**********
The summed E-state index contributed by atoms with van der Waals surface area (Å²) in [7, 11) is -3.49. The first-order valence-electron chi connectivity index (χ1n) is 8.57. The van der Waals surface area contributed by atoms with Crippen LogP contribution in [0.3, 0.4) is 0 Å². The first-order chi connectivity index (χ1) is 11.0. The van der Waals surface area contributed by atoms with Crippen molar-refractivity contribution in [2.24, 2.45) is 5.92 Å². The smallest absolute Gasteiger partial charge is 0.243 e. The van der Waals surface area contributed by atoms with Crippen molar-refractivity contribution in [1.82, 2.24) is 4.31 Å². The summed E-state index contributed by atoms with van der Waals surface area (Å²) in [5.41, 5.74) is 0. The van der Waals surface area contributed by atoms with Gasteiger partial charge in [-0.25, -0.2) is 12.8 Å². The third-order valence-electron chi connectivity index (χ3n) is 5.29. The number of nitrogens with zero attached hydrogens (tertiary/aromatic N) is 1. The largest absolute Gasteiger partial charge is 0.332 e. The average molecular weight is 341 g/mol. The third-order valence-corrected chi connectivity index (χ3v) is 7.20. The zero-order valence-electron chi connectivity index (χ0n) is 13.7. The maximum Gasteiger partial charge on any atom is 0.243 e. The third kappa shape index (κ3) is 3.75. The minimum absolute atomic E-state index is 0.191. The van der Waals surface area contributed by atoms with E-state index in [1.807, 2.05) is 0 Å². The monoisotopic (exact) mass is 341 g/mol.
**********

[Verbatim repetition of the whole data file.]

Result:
The summed E-state index contributed by atoms with van der Waals surface area (Å²) in [7, 11) is -3.49. The first-order valence-electron chi connectivity index (χ1n) is 8.57. The van der Waals surface area contributed by atoms with Crippen LogP contribution in [0.3, 0.4) is 0 Å². The first-order chi connectivity index (χ1) is 11.0. The van der Waals surface area contributed by atoms with Crippen molar-refractivity contribution in [2.24, 2.45) is 5.92 Å². The smallest absolute Gasteiger partial charge is 0.243 e. The van der Waals surface area contributed by atoms with Crippen molar-refractivity contribution in [1.82, 2.24) is 4.31 Å². The summed E-state index contributed by atoms with van der Waals surface area (Å²) in [5.41, 5.74) is 0. The van der Waals surface area contributed by atoms with Gasteiger partial charge in [-0.25, -0.2) is 12.8 Å². The third-order valence-electron chi connectivity index (χ3n) is 5.29. The number of nitrogens with zero attached hydrogens (tertiary/aromatic N) is 1. The largest absolute Gasteiger partial charge is 0.332 e. The average molecular weight is 341 g/mol. The third-order valence-corrected chi connectivity index (χ3v) is 7.20. The zero-order valence-electron chi connectivity index (χ0n) is 13.7. The maximum Gasteiger partial charge on any atom is 0.243 e. The third kappa shape index (κ3) is 3.75. The minimum absolute atomic E-state index is 0.191. The van der Waals surface area contributed by atoms with E-state index in [1.807, 2.05) is 0 Å². The monoisotopic (exact) mass is 341 g/mol.